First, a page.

Storytelling in Business: 5 Brands That Nailed It and One That Didn’t

There are plenty of good, logical reasons to use storytelling in business. But one of the most powerful reasons has more to do with feelings. There is an emotional connection that appears when a company tells a compelling story and nails it.

When you use stories to convey your message, and do it well, you can capture not only your audience’s attention, but their trust and loyalty at the same time.

Here are five companies that have embraced storytelling in their business and are doing an excellent job at it.

Dove

Dove is well-known for offering a wide-range of personal care products such as soaps and lotions, but this global brand also positively glows by telling great stories. One of the brand's most notable efforts is its “Real Beauty” campaign, which focuses on changing society's perception of beauty and how women are beautiful in their own right – despite their self-perceived flaws.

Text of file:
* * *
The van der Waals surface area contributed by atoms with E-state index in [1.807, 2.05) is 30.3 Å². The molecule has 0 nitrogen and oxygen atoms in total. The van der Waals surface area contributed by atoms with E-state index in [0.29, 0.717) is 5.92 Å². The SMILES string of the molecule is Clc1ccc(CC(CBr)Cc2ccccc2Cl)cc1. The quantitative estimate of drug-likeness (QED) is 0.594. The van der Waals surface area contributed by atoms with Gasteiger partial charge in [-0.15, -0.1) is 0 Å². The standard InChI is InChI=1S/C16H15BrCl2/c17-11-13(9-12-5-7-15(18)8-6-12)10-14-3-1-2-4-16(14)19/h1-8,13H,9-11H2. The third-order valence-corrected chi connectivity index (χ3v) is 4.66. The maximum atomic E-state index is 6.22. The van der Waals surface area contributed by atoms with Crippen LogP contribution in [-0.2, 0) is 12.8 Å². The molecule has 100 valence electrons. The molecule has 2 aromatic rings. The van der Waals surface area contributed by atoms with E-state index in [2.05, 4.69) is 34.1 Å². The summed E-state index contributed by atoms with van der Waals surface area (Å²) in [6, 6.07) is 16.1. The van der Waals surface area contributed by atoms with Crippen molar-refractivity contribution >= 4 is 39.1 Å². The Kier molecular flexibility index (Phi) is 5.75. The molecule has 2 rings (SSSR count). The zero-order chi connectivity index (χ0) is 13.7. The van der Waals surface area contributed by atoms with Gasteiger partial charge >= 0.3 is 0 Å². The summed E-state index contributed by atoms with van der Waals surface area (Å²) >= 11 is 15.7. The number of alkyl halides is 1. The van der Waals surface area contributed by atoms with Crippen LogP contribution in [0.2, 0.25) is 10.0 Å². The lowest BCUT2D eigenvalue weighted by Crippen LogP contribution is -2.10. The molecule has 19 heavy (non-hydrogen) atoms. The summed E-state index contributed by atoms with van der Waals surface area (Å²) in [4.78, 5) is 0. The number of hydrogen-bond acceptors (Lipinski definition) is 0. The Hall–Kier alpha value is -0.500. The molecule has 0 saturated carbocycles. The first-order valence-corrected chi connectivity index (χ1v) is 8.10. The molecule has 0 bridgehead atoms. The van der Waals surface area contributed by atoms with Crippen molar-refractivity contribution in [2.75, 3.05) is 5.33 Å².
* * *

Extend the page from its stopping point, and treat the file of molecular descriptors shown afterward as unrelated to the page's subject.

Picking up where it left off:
The Dove Real Beauty Pledge

Interestingly, the campaign wasn't as well received with men. So, proving they understand their customer, Dove introduced their “Men+Care” campaign, a true story about a father in the military who is deployed in Afghanistan and finds it hard to be away from his wife and baby.

Timed around the Father’s Day holiday, the company arranged to bring his family to him and filmed their reunion. It has very little to do with soap or lotion, but became a story that resonated with men across the globe, because Dove demonstrated they cared about what their customers cared about.

 

The Takeaway:

Great storytelling uses relatable characters, because we can see ourselves in them. Their struggles become our struggles. And making your customers the hero will set you apart from, and ahead of, your competition.